I wrote this post after struggling for a few hours with the derivation of the negative log-likelihood function , and finding out that the derivative didn’t match what was expected, only to find out that it was indeed matching and that instead, there’s a discrepancy on the semantics of the “log” notation.
Let’s go step by step:
Two of the most common logarithms are the logarithm of base , also called natural logarithm which is written in two forms:
and the logarithm of base 10 also called common logarithm or decimal logarithm:
Additionally scientific calculators have a “log” and a “ln” function, which apply the logarithm of base 10 and the logarithm of base respectively:
By Waifer X - 100502-1150494Uploaded by Pieter Kuiper, CC BY 2.0, https://commons.wikimedia.org/w/index.php?curid=10715338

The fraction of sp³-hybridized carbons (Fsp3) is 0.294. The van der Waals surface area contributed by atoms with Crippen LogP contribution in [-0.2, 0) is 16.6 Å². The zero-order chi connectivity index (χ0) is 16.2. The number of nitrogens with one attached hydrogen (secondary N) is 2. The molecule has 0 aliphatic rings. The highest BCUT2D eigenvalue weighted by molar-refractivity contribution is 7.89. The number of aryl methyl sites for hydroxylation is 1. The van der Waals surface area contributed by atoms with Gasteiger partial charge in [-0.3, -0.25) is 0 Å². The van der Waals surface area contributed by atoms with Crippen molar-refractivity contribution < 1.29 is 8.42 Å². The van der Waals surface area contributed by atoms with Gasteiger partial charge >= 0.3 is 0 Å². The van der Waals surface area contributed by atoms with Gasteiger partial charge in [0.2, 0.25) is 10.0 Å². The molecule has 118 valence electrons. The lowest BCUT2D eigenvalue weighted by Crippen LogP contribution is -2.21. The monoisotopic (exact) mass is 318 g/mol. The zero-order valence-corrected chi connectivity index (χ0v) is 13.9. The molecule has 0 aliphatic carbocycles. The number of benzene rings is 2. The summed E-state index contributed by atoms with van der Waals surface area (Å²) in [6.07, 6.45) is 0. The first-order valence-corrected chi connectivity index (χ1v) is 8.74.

But something that I learned while checking for errors doing the derivative is that mathematicians and calculator designers have different things in mind when writing “log”:
From Wikipedia’s Common Logarithm:
On calculators it is usually “log”, but mathematicians usually mean natural logarithm (logarithm with base e ≈ 2.71828) rather than common logarithm when they write “log”. To mitigate this ambiguity the ISO 80000 specification recommends that should be written and should be .
And from Wikipedia’s Natural Logarithm:
The natural logarithm of x is generally written as , , or sometimes, if the base is implicit, simply .
Therefore in the case of the negative log-likelihood function:
Although it’s not implicit that it refers to a logarithm of base , it is indeed the natural logarithm, it’s just being used as mentioned in the given excerpt of common logarithm (i.e: mathematicians usually mean natural logarithm when they write “log”), and therefore its derivative is:
Mathematicians be crazy!